4. One thing I’m curious about is whether Twitter would make “sticky” promoted tweets a requirement for third parties that use their API (like HootSuite, TweetDeck or Seesmic). I currently use TweetDeck and promoted tweets show up at the top of my saved search columns (they’re not sticky, though). If these “sticky” ads on Twitter’s website are really obtrusive I think we will see more and more people migrating to one of these 3rd party clients, unless they too are required to make the ads sticky. Frankly, I wouldn’t be surprised at all if Twitter updates terms and conditions of the API to make this required so as not to lose out on any potential revenue.

    I find it hard to imagine that ads would eventually drive people away from Twitter all together. However, I could envision Twitter offering a “premium” membership that (for a monthly fee) would remove those pesky sticky ads. But a premium membership would have to offer additional features than that to really appeal to people. I think one thing that a lot of Twitter users would like and might pay for is having access to a longer timeline that goes further back in time than they currently offer.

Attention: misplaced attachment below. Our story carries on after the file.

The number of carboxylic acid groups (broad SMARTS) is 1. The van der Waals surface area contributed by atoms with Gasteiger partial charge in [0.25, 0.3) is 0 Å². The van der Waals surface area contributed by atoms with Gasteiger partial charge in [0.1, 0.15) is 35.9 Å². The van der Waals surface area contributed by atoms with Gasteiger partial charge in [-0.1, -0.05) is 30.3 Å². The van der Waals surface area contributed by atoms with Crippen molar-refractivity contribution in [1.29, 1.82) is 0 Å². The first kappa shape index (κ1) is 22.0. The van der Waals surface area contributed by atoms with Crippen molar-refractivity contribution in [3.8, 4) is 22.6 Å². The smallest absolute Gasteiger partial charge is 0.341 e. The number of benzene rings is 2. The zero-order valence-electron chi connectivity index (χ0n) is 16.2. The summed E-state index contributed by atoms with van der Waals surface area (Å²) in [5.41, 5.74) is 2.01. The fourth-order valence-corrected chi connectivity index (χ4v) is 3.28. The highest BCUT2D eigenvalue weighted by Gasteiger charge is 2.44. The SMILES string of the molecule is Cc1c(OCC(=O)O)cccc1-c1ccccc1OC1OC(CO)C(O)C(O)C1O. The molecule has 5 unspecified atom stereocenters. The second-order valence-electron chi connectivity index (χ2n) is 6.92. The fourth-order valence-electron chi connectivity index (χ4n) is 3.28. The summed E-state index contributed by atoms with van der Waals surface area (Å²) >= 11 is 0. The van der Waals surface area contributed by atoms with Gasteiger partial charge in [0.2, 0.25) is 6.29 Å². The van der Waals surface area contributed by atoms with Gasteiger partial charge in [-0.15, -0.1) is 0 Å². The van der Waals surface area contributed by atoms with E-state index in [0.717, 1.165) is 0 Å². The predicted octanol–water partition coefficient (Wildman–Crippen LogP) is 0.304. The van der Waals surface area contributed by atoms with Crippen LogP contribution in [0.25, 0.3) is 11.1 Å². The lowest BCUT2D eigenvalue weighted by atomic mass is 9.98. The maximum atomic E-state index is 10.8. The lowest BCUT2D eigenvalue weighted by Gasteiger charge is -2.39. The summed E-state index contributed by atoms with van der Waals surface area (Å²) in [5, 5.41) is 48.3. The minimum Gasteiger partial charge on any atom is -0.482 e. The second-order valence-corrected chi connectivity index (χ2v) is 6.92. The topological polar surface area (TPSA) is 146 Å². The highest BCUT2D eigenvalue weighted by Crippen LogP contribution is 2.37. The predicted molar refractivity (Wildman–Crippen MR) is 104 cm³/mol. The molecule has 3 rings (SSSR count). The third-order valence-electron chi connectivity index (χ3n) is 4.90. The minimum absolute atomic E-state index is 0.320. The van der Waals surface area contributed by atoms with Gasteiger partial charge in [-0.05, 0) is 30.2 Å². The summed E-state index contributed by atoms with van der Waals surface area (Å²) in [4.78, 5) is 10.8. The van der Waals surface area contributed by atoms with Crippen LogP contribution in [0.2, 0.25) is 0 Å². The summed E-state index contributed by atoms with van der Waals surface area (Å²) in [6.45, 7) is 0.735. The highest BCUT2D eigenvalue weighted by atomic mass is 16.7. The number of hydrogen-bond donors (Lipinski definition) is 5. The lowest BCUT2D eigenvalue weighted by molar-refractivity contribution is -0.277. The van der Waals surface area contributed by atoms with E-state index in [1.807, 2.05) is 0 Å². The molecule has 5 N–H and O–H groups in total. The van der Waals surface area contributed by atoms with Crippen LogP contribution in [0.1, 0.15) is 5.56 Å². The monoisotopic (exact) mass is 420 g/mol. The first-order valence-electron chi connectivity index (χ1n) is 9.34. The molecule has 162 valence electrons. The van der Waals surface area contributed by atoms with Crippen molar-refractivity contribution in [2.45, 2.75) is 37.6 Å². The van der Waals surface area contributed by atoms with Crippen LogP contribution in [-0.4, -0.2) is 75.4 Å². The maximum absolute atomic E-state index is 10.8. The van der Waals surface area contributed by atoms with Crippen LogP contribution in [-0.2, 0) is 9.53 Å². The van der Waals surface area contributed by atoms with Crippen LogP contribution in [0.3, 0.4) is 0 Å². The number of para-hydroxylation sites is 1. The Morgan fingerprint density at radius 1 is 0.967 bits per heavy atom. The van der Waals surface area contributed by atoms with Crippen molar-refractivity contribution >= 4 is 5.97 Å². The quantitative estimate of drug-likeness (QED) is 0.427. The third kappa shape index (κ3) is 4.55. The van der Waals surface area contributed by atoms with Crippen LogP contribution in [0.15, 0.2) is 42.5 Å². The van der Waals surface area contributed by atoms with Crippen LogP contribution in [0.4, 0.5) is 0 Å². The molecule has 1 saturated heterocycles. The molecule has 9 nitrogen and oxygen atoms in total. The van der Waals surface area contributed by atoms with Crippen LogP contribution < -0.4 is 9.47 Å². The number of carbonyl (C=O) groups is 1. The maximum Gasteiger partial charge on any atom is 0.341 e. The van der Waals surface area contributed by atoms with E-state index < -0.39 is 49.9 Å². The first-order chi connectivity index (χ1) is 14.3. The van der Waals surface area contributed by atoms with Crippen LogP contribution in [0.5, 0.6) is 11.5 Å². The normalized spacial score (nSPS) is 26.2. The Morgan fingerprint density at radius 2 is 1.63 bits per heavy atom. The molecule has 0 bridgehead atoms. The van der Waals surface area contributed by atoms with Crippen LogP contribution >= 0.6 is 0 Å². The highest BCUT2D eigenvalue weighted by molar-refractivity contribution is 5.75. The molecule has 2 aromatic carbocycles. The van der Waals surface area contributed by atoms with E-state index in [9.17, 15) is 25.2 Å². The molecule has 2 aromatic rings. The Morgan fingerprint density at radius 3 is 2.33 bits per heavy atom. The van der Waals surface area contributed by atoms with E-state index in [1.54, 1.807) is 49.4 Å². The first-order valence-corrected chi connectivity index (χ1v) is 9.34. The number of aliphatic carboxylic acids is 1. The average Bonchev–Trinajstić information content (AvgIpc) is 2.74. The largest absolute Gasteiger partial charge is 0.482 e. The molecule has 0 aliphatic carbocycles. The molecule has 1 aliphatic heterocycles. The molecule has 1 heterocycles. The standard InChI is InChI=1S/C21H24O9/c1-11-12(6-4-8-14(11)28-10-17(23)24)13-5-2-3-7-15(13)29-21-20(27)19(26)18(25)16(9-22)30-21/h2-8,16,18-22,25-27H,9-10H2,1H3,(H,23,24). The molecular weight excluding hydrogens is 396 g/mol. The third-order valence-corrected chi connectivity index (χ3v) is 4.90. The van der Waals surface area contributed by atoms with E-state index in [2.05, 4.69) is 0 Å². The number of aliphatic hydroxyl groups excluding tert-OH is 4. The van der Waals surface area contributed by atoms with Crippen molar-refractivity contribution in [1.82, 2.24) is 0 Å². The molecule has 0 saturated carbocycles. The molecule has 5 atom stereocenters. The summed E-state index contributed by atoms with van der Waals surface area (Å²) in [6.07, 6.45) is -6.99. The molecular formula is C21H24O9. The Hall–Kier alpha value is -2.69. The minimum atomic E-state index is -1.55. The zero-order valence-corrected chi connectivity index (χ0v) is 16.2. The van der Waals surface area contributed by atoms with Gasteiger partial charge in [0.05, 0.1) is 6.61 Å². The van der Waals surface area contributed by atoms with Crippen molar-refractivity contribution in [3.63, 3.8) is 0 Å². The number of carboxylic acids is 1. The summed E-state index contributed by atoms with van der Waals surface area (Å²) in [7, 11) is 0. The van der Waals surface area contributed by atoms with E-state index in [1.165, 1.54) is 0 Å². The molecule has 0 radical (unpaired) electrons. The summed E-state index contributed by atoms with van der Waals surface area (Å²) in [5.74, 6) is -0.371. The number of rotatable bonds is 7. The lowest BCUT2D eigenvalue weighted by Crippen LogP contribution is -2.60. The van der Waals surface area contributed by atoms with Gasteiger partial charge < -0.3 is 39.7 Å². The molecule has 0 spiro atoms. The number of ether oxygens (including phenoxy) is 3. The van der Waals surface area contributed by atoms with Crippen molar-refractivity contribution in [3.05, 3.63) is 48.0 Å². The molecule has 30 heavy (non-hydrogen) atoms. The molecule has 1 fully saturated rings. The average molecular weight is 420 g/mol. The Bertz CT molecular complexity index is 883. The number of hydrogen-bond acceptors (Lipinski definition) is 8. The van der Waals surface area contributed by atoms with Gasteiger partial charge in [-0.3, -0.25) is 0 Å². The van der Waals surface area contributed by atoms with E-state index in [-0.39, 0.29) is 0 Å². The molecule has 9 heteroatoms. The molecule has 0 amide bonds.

5. I think as we have discussed in class that Twitter serves a very different purpose from Facebook in that it is relied on as a direct conversational tool as opposed to a place to post. So I don’t think at this point Twitter is at risk of loosing its place in the market. However I do think that it is a relevant point that Twitter needs to start profiting in order to maintain its foothold in the social media market. I think that Twitter needs to be really careful in how sticky these ads become. One of the beauties of there service is its authenticity. If it becomes overrun by ads, I think it will quickly lose its mass appeal among its audience.